Writing and coding: doing it right

First, some back story: The Wheel Of Time® is a massive and enormously popular 11-volume epic fantasy series by Robert Jordan. The first book was published in 1990, and Jordan sadly died in 2007 before he could finish the highly anticipated twelfth and final book. In December of 2007, Tor Books (Jordan’s publisher) announced that Harriet McDougal (Jordan’s wife and editor) had asked Brandon Sanderson to complete the last book in the series, “with scheduled delivery of the manuscript in December 2008 and a planned publication date of Fall 2009.”

Big job, power to him. Now fast forward to the present day:

Tor Books is proud to announce the November 3rd, 2009 on-sale date for The Gathering Storm, Book Twelve of The Wheel of Time and the first of three volumes that will make up A Memory of Light, the stunning conclusion to Robert Jordan’s beloved and bestselling fantasy series. A Memory of Light, partially written by Jordan and completed by Brandon Sanderson, will be released over a two-year period.

The final volume has expanded into a three-volume set! Brandon Sanderson has written an excellent post on how it came to be that way. Here are some snippets, but if you have an interest in writing and publishing, it’s worth reading the full post:

Around January or February, I posted on my blog that I was shooting for a 200k minimum. This surprised a lot of people, as 200k would not only have made AMoL the shortest Wheel of Time book other than the prequel, it seemed a very small space in which to tie up the huge number of loose ends in the book.

April 2008. I had to make a decision. I realized that the book would be impossible to do in 200k. I’d begun to say on my blog that it would be at least 400k, but even that seemed a stretch. … And this is where the first decision came in. Did I try to cram it into 400k? Or did I let it burgeon larger?

I wrote all summer, and the next point of interest comes at Worldcon. Tom [Doherty] and I were on a panel together, talking about AMoL. I noted that (by that point) I had around 250k written. He said something like “Ah, so you’re almost done!” I looked chagrined and said “Actually, I feel that I’m only about 1/3 of the way there, Tom.”

By December, after my book tour, I was pushing hard to even get 400k done. I still had this phantom hope that somehow, I’d be able to spend January, February, and March writing harder than I’d ever written before and somehow get to 750k by the March deadline that Tom had said was about the latest he could put a book into production and still have it out for the holidays.

Anyone who works in software will recognize the process at work here: you start working on something, and it turns out to be much larger than you expected. It’s not scope creep — that’s a different beast entirely — it’s a matter of doing it right. Ian Hickson magnificently put it like this:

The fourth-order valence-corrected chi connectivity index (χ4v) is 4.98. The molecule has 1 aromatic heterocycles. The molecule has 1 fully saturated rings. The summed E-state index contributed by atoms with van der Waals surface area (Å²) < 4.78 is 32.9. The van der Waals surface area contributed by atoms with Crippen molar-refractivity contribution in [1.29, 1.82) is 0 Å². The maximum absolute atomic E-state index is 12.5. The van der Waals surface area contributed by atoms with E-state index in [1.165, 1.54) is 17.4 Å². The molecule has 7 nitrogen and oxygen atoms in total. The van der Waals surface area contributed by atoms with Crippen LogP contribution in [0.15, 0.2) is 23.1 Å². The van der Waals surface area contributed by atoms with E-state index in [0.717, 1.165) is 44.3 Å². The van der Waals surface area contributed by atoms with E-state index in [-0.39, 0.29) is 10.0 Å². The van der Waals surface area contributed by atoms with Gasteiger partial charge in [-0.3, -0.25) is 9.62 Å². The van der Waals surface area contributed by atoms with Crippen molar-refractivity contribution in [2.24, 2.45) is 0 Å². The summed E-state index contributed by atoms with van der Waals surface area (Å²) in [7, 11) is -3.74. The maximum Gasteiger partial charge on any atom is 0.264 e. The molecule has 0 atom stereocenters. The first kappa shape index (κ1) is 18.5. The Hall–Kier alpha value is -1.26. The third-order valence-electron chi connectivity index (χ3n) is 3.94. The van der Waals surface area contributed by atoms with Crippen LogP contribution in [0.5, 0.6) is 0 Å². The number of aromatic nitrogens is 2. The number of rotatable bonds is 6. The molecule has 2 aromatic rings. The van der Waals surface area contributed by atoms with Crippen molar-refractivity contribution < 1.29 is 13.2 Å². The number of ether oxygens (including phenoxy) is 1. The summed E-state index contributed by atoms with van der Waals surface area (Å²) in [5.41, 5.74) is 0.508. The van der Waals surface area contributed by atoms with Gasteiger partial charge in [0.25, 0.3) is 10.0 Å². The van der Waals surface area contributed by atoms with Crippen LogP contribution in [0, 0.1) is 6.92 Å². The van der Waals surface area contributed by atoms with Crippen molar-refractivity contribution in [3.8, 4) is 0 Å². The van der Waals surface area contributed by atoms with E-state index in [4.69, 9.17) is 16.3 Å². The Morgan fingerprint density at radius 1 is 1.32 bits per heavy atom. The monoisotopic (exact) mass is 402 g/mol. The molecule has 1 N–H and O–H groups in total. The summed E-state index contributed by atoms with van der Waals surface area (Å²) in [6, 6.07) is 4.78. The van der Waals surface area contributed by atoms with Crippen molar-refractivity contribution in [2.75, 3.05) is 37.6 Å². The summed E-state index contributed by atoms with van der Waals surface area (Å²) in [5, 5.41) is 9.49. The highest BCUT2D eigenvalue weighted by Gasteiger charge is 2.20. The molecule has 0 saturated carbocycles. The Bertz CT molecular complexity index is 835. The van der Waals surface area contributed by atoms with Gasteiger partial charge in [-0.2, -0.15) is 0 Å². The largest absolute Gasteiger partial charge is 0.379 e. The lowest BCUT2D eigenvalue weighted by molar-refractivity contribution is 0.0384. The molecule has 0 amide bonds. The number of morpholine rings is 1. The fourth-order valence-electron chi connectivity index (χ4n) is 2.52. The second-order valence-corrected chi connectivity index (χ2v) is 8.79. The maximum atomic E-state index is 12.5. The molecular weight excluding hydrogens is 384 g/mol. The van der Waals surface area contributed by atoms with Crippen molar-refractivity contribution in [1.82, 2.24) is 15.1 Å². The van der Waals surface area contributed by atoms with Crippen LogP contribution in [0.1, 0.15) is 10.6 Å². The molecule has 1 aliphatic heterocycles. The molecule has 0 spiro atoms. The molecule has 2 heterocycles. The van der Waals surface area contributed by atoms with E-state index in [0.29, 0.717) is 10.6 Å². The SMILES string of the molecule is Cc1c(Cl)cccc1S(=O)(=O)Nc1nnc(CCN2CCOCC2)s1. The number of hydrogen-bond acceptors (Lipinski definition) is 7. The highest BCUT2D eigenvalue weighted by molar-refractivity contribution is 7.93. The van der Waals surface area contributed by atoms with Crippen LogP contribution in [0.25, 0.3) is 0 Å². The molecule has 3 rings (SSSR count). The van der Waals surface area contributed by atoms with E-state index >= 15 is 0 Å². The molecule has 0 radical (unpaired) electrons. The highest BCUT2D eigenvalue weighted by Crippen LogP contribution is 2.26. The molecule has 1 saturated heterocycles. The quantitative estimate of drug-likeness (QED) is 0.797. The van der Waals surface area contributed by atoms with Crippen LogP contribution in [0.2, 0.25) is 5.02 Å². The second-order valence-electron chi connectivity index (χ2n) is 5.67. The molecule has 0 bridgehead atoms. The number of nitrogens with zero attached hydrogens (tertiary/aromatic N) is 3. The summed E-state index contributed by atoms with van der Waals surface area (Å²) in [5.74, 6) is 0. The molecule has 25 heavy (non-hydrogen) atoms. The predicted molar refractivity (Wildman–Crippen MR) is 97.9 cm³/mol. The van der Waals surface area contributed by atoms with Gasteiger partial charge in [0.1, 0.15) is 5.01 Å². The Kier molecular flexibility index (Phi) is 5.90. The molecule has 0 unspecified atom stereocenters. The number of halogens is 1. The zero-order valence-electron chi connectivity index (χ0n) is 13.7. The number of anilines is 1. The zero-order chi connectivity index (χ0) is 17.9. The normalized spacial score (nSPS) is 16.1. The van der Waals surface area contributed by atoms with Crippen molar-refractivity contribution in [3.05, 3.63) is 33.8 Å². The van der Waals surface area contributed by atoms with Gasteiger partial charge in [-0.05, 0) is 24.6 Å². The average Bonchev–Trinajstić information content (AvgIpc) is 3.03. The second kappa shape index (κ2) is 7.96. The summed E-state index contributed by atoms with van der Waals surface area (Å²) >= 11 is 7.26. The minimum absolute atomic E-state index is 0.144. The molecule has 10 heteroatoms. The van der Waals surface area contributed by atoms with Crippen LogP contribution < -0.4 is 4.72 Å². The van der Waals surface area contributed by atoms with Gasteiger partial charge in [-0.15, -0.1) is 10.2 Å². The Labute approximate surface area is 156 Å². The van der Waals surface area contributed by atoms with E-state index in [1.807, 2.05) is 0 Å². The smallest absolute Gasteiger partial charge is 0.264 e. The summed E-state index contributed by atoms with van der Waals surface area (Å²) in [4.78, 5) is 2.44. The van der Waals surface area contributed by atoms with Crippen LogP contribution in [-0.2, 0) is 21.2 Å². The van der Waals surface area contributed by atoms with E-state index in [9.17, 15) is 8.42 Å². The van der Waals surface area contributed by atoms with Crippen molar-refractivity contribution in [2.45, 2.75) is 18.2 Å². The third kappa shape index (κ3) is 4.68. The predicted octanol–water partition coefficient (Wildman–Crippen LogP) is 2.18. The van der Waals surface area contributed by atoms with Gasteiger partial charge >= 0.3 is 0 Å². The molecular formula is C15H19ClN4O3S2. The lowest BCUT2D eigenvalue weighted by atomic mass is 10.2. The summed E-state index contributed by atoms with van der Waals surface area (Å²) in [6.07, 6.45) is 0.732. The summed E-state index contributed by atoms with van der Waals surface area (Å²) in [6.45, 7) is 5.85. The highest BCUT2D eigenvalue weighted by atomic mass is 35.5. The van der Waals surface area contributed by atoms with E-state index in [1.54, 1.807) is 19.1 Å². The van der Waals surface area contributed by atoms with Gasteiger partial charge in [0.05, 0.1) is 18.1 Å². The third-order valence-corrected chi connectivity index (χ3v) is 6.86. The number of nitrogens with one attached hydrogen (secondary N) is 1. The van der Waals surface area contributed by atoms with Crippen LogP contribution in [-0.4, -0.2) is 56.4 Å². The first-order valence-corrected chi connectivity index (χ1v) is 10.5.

Someone asked for onbeforeunload, so I started fixing it. Then I found that there was some rot in the drywall. So I took down the drywall. Then I found a rat infestation. So I killed all the rats. Then I found that the reason for the rot was a slow leak in the plumbing. So I tried fixing the plumbing, but it turned out the whole building used lead pipes. So I had to redo all the plumbing. But then I found that the town’s water system wasn’t quite compatible with modern plumbing techniques, and I had to dig up the entire town. And that’s basically it.

There are a lot of similarities between writing and coding. They are both intensely creative occupations, and both can be frustratingly unpredictable. There are some types of project that you can estimate and write or build fairly accurately, but in many cases (a novel, the next Twitter) you’re breaking completely new ground. You can start with an idea, but until you get it out on paper, or down on the screen, you really don’t know how it is going to turn out.

Sure, you can write a detailed outline or specification, but you still have to hammer out the details on a line-by-line basis. Unless you take a lot of time to extend that outline or spec down to the line level, unexpected stuff will slip through the cracks, and you’ll find yourself dealing with the unknown.

Which is where the magic happens.

“Connect to a server” option in IIS Manager is not available

If you are running Vista, and are wondering why you can’t use IIS Manager to connect to any remote servers, sites, or applications…you’re running the wrong version.

Here’s what the wrong version looks like:

The wrong version of IIS Manager in Windows Vista

You need to grab the “IIS Manager for Remote Administration” instead, as shown in the picture below. It has an active toolbar in the connections panel, and extra menu options. It allows you to administer IIS sites and applications on remote machines.

The right version of IIS Manager in Windows Vista: IIS Manager for remote administration

Download links:

It took me ages to figure this out — I thought there must be some option, service, or permission I was missing that would allow me to connect to remote sites. But no, you need a completely different version of the damn tool. Vista Ultimate, my ass. I hope this makes the answer a bit easier to find for the next person who is stumped by the same issue.